While California-based Robinson Helicopter Company is an industry leader, Robinson helicopters have been involved in hundreds of fatal accidents and incidents. According to government data*, Robinson R22, R44, and R66 models have been involved in over 1,620 aviation accidents or incidents globally. Robinson helicopter crashes have killed at least 724 people and many more have sustained injuries.

  • Robinson R22 – 1011 total accidents; 186 were fatal; 274 people have died.
  • Robinson R44 – 562 total accidents; 204 were fatal; 407 people have died.
  • Robinson R66 – 40 total accidents; 18 were fatal; 39 people have died.

The Rowlett, Texas helicopter crash is not the first time the R44 has lost its tail boom in midair. The Australian Transport Safety Bureau investigated a 2016 crash in which a Robinson R44 broke apart in midair and crashed in the Mount Windsor National Park outside of Mossman, Queensland. The agency reported that one of the main rotor blades struck and separated a section of the tail cone of the helicopter from the airframe, causing a near-vertical descent of the helicopter. Per ATSB, the “wreckage indicated there was low engine power and rotor speed at the time of the strike, which was likely the result of a main rotor blade stall event.”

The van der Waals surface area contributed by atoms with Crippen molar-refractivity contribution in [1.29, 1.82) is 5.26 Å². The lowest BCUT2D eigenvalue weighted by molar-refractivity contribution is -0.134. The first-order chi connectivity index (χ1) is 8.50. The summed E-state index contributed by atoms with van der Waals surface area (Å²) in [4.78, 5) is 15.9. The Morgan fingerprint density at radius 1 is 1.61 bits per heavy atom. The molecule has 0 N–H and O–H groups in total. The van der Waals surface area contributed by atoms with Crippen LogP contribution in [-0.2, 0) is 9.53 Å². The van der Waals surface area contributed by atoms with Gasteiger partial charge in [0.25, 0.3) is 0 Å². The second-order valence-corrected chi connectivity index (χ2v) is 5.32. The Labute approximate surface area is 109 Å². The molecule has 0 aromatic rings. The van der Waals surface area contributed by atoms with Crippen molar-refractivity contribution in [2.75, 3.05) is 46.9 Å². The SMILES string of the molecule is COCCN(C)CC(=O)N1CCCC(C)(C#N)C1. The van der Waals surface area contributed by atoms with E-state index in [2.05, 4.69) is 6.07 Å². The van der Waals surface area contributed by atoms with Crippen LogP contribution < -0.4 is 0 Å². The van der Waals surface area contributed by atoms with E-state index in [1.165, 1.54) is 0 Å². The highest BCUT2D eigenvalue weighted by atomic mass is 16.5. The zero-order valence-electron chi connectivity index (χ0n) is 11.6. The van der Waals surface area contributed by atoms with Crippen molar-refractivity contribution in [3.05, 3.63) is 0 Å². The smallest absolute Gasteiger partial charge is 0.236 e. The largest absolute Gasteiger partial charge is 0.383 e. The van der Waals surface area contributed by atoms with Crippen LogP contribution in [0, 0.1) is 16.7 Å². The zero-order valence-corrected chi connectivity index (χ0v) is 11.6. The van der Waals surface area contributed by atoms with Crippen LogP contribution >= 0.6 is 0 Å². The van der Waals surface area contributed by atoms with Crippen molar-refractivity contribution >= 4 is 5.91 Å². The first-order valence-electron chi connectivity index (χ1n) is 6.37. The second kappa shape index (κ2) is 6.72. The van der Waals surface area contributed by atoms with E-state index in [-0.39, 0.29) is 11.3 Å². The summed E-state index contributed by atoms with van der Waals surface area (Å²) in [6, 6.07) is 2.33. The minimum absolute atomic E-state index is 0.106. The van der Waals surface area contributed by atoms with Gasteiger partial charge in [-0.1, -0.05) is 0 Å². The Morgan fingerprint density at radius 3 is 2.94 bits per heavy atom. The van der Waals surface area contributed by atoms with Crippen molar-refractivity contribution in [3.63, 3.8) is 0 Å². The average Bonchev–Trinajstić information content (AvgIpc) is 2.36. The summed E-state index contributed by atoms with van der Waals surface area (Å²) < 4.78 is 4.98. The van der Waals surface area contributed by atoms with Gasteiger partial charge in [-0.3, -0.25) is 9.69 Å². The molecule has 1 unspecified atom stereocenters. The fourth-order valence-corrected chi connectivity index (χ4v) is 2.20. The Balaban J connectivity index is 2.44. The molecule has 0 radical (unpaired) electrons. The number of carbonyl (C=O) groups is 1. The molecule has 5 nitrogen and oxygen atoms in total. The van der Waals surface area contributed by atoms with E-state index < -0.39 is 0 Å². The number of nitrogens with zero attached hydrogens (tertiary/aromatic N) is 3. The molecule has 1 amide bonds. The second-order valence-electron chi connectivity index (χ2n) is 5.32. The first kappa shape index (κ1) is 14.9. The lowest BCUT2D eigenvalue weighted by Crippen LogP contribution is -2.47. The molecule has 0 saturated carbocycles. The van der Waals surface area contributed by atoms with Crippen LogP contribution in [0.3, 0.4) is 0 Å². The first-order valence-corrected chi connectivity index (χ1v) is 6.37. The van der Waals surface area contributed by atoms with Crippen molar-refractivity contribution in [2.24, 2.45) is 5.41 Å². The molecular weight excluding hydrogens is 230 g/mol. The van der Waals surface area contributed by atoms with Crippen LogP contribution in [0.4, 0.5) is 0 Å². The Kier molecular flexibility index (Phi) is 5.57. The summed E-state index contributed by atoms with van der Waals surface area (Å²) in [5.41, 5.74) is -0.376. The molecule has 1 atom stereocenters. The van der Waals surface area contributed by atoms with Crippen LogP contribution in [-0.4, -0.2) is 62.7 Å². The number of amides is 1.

Law Firm with Proven Case Results Against Robinson Helicopter Co.

If someone in your family was harmed in a Robinson helicopter crash, an aviation accident attorney with decades of experience and a track record of success in cases against Robinson can help protect and vindicate your legal rights. Baum Hedlund trial lawyers have won more than half a billion for clients in aviation cases and more than $4 billion across all areas of practice. We have litigated over a dozen cases for clients who were injured or lost loved ones in preventable crashes involving Robinson helicopters.

You would be hard-pressed to find a more experienced aviation accident law firm in the United States. Some of our top plane and helicopter crash settlements and verdicts include:

  • $17.5 million for the wrongful death of a passenger in a major plane crash
  • $14 million for the wrongful death of a passenger in a major plane crash
  • $12 million for a helicopter crash victim
  • $10 million for the wrongful death of a passenger in a major foreign plane crash
  • $7.5 million for the wrongful death of a passenger in a helicopter crash

To speak with a lawyer about your case, please fill out our contact form as soon as you are able or call (855) 948-5098 for a free and confidential case evaluation.

* Data current as of March 2022. In October of 2020, NTSB changed its data search tool to the Case Analysis and Reporting Online (known as the CAROL query system). The CAROL system does not include accidents prior to 2008. This is problematic for aviation accident statistics because, in the case of Robinson Helicopters, the first model was introduced in 1979, which means the CAROL system does not include decades of Robinson crash history. Baum Hedlund tabulated the data above using the total number of Robinson helicopter from the previous NTSB database and added the new crashes since 2008 using the new CAROL query system.